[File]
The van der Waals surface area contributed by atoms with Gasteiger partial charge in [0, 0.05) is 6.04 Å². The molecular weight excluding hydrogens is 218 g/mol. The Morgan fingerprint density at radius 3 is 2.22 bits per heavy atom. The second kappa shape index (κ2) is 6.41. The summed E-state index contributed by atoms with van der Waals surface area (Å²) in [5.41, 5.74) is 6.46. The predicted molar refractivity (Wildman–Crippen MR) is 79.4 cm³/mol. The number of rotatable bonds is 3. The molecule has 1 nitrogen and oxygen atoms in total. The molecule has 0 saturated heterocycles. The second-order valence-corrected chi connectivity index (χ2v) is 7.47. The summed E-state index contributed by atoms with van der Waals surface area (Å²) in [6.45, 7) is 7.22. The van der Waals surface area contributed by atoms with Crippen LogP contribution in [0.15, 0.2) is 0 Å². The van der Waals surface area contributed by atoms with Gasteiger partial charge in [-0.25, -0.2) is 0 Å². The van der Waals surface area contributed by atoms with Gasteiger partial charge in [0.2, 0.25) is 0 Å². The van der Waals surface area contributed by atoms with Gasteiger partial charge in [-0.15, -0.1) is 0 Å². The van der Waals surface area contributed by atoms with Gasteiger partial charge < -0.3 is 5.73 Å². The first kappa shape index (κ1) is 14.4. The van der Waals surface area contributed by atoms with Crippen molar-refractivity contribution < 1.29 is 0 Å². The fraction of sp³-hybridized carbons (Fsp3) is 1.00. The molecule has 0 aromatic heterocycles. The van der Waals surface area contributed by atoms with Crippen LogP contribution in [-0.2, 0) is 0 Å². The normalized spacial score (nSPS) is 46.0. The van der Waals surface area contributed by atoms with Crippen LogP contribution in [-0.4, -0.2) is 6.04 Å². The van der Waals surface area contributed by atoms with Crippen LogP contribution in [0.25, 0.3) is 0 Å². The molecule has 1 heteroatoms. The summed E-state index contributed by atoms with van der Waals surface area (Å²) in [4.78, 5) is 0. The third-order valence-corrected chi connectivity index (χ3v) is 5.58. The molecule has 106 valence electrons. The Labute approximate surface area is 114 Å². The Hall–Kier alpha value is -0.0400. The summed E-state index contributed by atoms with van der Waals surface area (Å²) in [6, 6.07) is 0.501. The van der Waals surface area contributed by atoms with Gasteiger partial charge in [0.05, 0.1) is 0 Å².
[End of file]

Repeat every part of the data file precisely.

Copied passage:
The van der Waals surface area contributed by atoms with Gasteiger partial charge in [0, 0.05) is 6.04 Å². The molecular weight excluding hydrogens is 218 g/mol. The Morgan fingerprint density at radius 3 is 2.22 bits per heavy atom. The second kappa shape index (κ2) is 6.41. The summed E-state index contributed by atoms with van der Waals surface area (Å²) in [5.41, 5.74) is 6.46. The predicted molar refractivity (Wildman–Crippen MR) is 79.4 cm³/mol. The number of rotatable bonds is 3. The molecule has 1 nitrogen and oxygen atoms in total. The molecule has 0 saturated heterocycles. The second-order valence-corrected chi connectivity index (χ2v) is 7.47. The summed E-state index contributed by atoms with van der Waals surface area (Å²) in [6.45, 7) is 7.22. The van der Waals surface area contributed by atoms with Crippen LogP contribution in [0.15, 0.2) is 0 Å². The van der Waals surface area contributed by atoms with Gasteiger partial charge in [-0.25, -0.2) is 0 Å². The van der Waals surface area contributed by atoms with Gasteiger partial charge in [0.2, 0.25) is 0 Å². The van der Waals surface area contributed by atoms with Gasteiger partial charge in [-0.15, -0.1) is 0 Å². The van der Waals surface area contributed by atoms with Gasteiger partial charge < -0.3 is 5.73 Å². The first kappa shape index (κ1) is 14.4. The van der Waals surface area contributed by atoms with Crippen molar-refractivity contribution < 1.29 is 0 Å². The fraction of sp³-hybridized carbons (Fsp3) is 1.00. The molecule has 0 aromatic heterocycles. The van der Waals surface area contributed by atoms with Crippen LogP contribution in [-0.2, 0) is 0 Å². The normalized spacial score (nSPS) is 46.0. The van der Waals surface area contributed by atoms with Crippen LogP contribution in [-0.4, -0.2) is 6.04 Å². The van der Waals surface area contributed by atoms with Crippen LogP contribution in [0.25, 0.3) is 0 Å². The molecule has 1 heteroatoms. The summed E-state index contributed by atoms with van der Waals surface area (Å²) in [4.78, 5) is 0. The third-order valence-corrected chi connectivity index (χ3v) is 5.58. The molecule has 106 valence electrons. The Labute approximate surface area is 114 Å². The Hall–Kier alpha value is -0.0400. The summed E-state index contributed by atoms with van der Waals surface area (Å²) in [6, 6.07) is 0.501. The van der Waals surface area contributed by atoms with Gasteiger partial charge in [0.05, 0.1) is 0 Å².